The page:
Knowing this, we asked consumers what extras they were willing to splurge on and how much they were willing to pay.

Since vacation time is often limited, it would be logical to think that most would rather relax at their hotel than 30,000 feet up in the sky or trudge through an airport trying to make a connection. Nearly 78 percent of respondents were willing to spend close to $70 more for direct flights.

Most Americans were prepared to spend a little more than $27 for transportation to the airport, while $14.40 seemed a fair extra for airport parking.

Almost 66 percent would pay to check a bag, and the expected checked baggage fee was in line with the industry average of $25. Keep in mind that checking more than one bag can get expensive, with fees into the $100 range when checking in more than two. Southwest is the only American carrier to offer two free checked bags.

The Social and Work Aspects of Travel

Staying Connected

Telecommuting is becoming more popular in the U.S. Nearly 4 million Americans work remotely (usually from home) at least half of the time, and 70 percent work away from the office at least once a week. Experts predict that one-third of all full-time employees will go remote over the next 10 years.

With work flexibility and accountability on the rise, our survey explored how travelers “plugged in” when on vacation. Nearly 57 percent of American workers checked their emails while on vacation, with nearly each generation engaged in this behavior equally.

With a majority willing to at least partially engage with work while on vacation, only a small contingent thought it reflected poorly to utilize all their annual paid time off.

On the flip side, 30 percent of Gen Zers would nix a vacation if there were no internet and cellphone service available. Baby boomers were also surprisingly less willing to ditch communication, as more than a quarter of consumers surveyed wouldn’t take a “disconnected” break from their day to day.

The other side? More than 1 in 10 millennials were surveyed admitted to going somewhere specifically because they thought it would make for good pictures on social media.

Travel Obstacles

Traveling the world carte blanche might seem like a dream come true to some, but according to job site Ladders, 53 percent of Americans opt for a “staycation.” If you’re not familiar, the term refers to any vacation spent close to home, usually within the same town or city. Staycations can be less expensive and easier to plan — and since roughly 82 percent of Americans blamed a lack of money for not vacationing more, the alternative makes sense.

Free time and available days off from work were also to blame for a lack of vacations, with pet logistics coming in as the No. 4 reason respondents didn’t take more time away.

Whatever your future travel plans are, there are lessons we can learn from our peers. Whether it’s checking out flash sales for the best deals, researching internet quality at a location or handling work-related issues while away, hopefully, we’ve helped you better prepare for your next vacation.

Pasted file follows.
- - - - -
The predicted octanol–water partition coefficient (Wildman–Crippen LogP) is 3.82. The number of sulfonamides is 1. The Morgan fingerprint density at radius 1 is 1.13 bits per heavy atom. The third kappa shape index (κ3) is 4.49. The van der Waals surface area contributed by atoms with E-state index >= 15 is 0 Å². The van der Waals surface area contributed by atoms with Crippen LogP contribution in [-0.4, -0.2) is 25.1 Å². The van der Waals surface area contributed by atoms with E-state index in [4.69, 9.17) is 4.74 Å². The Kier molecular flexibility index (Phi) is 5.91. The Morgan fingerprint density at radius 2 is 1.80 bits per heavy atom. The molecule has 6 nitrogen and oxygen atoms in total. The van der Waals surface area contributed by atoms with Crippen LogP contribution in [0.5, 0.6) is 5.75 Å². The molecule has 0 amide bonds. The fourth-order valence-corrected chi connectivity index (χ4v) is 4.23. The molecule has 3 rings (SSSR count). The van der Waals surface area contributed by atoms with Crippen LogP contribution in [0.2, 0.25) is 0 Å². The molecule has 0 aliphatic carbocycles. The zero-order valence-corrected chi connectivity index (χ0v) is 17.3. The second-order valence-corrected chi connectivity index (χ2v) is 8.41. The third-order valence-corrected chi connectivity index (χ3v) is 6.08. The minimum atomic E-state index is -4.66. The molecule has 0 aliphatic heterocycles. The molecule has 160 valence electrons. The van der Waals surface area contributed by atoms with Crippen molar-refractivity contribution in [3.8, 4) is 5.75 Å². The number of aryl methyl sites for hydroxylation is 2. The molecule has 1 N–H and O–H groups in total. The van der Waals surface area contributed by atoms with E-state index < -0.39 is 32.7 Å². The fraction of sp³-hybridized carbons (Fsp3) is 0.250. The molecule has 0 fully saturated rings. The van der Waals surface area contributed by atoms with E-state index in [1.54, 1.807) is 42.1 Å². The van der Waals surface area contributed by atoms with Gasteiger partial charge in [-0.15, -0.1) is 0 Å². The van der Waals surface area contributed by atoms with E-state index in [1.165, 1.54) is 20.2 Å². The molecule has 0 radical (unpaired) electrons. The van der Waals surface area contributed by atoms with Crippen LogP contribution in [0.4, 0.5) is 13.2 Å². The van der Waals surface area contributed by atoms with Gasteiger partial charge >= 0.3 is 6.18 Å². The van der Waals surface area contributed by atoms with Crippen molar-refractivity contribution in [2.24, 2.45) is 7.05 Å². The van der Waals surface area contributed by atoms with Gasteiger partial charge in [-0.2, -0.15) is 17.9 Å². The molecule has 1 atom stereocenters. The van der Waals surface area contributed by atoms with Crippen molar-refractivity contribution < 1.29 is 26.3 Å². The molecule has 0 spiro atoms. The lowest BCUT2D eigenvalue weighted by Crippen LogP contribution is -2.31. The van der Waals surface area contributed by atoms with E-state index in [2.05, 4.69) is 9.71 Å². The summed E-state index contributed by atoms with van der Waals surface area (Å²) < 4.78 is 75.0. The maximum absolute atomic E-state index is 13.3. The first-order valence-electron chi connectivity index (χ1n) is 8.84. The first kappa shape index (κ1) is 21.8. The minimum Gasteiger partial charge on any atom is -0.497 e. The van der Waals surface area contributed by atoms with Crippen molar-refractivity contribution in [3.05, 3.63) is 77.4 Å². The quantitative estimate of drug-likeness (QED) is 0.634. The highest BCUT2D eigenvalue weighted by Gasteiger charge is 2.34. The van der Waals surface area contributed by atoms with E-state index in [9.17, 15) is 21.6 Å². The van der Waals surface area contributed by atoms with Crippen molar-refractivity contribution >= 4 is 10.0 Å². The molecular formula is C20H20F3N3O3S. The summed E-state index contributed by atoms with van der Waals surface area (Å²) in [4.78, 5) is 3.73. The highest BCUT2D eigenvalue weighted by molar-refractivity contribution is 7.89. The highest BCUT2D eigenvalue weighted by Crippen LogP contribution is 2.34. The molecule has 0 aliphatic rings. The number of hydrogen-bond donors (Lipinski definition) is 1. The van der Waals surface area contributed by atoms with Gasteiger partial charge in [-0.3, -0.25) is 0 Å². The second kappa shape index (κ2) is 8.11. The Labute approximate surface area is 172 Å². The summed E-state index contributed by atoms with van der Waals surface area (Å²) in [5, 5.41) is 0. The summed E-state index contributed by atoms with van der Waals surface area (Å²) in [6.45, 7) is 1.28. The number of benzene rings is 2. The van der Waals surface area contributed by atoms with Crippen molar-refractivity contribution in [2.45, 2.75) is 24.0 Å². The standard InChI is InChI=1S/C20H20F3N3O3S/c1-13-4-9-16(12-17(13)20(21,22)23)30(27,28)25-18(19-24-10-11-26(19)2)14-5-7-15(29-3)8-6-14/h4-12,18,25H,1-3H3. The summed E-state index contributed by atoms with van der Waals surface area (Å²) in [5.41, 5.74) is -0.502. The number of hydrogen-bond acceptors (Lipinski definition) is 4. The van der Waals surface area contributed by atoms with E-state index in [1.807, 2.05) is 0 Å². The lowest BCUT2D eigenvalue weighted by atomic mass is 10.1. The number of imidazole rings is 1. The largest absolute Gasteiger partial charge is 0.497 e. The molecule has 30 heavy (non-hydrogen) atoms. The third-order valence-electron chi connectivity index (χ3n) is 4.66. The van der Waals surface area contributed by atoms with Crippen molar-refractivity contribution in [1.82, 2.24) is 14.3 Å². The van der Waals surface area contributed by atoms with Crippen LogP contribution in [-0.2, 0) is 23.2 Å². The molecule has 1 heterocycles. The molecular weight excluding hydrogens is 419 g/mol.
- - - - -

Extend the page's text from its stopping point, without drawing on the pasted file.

When it comes to planning and booking your next vacation, using a rewards card like Discover it® can work to your advantage in ways you might not realize. Discover it® not only offers complete flexibility and no blackout dates when booking but also you can earn 1.5X miles for every dollar spent.

Discover it® also offers a 14-month, 0 percent intro APR[i] for new cardmembers and Discover Match®[ii], a unique benefit that matches all the miles you’ve earned in your first year.1 Discover it® is a great way to jump-start your travel savings and make sure your vacation is everything you want it to be.

 

Methodology: To compile the data shown above, we surveyed 4,281 Americans via SurveyMonkey about their traveling behaviors and preferences. Our respondent pool came from Reddit, Amazon’s Mechanical Turk and Facebook users. Each respondent was weighted using, age, gender and state populations to more accurately reflect the American population. The data rely on self-reported data, some of which asked about previous spending and traveling behavior. We removed outliers at our discretion so as not to unfairly sway averages.

[i] Intro purchase APR is 0% for 14 months from date of account opening; then the standard purchase APR applies. Intro Balance Transfer APR is 10.99% for 14 months from date of first transfer, for transfers under this offer that post to your account by June 10, 2019; then the standard purchase APR applies. Standard purchase APR: 14.24% variable to 25.24% variable, based on your creditworthiness. Cash APR: 27.24% variable. Variable APRs will vary with the market based on the Prime Rate. Minimum interest charge: If you are charged interest, the charge will be no less than $.50. Cash advance fee: Either $10 or 5% of the amount of each cash advance, whichever is greater. Balance transfer fee: 3% of the amount of each transfer. Annual Fee: None. Rates as of February 28, 2019. We will apply payments at our discretion, including in a manner most favorable or convenient for us. Each billing period, we will generally apply amounts you pay that exceed the Minimum Payment Due to balances with higher APRs before balances with lower APRs as of the date we credit your payment.

[ii] Discover Match®: No purchase minimums. After the first 12 consecutive billing periods that your new account is open, we will match all the Miles you’ve earned and apply them to your account in the following one or two billing periods. If your account is closed or no longer in the Miles reward program at the time we calculate your potential award, your Miles will not be matched. You’ve earned Miles rewards when they have posted to your account by the end of the 12th consecutive billing period. This promotional offer may not be offered in the future. This exclusive offer is available only to new cardmembers.